© Reuters. FILE PHOTO: The logo of Toshiba Corp. is seen at the company’s facility in Kawasaki, Japan June 10, 2021. REUTERS/Kim Kyung-Hoon
By Makiko Yamazaki
TOKYO (Reuters) -Four of Toshiba (OTC:) Corp’s independent directors called on Friday for a shake-up of the Japanese conglomerate’s management and board, accusing them of “unacceptable” actions directly against the interests of shareholders.
The call by the four – all non-Japanese – came a day after an explosive independent investigation alleged Toshiba colluded with the Japanese government to pressure foreign investors viewed as “undesirable” by the conglomerate.
The public criticism is the clearest sign yet of the fallout from the shareholder-commissioned report released on Thursday, which has put Toshiba’s management and Japan’s powerful trade ministry under scrutiny and renewed concerns about governance.
“The report made clear that certain members of the management and board took actions that were unacceptable and directly against the interests of our shareholders,” the four directors, Jerome Black, Paul Brough, Ayako Weissman and George Zage, said in a statement.
“We are no longer in support of the full slate of director candidates which were nominated by Toshiba” for the upcoming annual shareholders meeting (AGM) on June 25, they said.
No one at Toshiba was immediately available for comment outside normal working hours.
Earlier on Friday, U.S. proxy advisory firm Glass Lewis urged shareholders at this year’s AGM to vote against the re-appointment of Toshiba board chairman Osamu Nagayama and four others nominated by the company for the 13-member board.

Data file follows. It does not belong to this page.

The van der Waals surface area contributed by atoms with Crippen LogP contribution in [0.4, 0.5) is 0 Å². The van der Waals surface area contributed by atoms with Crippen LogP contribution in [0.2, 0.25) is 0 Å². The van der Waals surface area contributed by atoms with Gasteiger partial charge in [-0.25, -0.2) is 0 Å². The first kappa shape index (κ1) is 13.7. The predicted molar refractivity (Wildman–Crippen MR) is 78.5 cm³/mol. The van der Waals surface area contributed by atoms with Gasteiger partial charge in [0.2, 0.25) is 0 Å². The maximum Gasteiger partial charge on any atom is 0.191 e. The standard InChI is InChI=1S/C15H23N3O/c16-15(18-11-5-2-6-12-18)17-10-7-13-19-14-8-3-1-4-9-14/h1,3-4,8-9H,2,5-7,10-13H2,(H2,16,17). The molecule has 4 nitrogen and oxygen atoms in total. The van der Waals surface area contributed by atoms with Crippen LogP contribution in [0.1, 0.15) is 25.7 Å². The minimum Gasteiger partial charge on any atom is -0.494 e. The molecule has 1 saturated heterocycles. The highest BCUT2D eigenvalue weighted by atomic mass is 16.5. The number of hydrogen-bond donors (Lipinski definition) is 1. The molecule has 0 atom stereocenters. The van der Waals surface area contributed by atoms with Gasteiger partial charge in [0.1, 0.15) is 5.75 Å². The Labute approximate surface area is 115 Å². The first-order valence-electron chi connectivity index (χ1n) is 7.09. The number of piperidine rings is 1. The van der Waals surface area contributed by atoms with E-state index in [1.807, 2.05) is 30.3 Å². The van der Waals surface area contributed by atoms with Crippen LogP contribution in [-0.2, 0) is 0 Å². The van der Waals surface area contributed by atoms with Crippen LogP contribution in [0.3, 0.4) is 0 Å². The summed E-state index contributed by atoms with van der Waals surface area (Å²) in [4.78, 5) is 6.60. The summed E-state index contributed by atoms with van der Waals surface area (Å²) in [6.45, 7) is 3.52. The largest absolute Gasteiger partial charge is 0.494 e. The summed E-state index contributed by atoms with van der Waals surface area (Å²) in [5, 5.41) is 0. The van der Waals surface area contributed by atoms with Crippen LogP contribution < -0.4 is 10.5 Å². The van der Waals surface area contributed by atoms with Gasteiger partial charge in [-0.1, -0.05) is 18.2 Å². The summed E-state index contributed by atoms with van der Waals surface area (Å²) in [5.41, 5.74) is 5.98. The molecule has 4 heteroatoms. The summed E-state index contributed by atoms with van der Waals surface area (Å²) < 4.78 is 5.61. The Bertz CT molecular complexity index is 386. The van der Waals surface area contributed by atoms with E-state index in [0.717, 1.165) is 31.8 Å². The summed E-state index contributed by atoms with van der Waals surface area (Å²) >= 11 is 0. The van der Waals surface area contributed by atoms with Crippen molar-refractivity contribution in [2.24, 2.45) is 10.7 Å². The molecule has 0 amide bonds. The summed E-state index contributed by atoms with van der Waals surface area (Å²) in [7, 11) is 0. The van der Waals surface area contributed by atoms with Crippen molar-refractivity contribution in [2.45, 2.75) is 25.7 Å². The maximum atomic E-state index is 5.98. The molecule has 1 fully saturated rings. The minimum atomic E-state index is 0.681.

It called the report, “a fairly damning indictment of the effectiveness of Toshiba’s principal oversight body and its ability to credibly represent the interests of all investors”.
The independent investigation found Toshiba had devised a plan to exert undue influence on Singapore-based Effissimo Capital Management, Toshiba’s top shareholder, to withdraw its proposed board nominees.
The investigators report also said Toshiba, working in unison with the trade ministry, “effectively asked” a government adviser, described as “Mr. M”, to negotiate with Harvard University’s endowment fund to change its voting behaviour.
In his first official remark since the report was released, Japan’s trade minister on Friday denied his officials directed the adviser to lean on Toshiba’s foreign shareholders.
“Ministry officials have informed me that it’s not true that any request was made to engage with individual investors,” Trade Minister Hiroshi Kajiyama told a regular press briefing.
He said the ministry was awaiting Toshiba’s response to the report.
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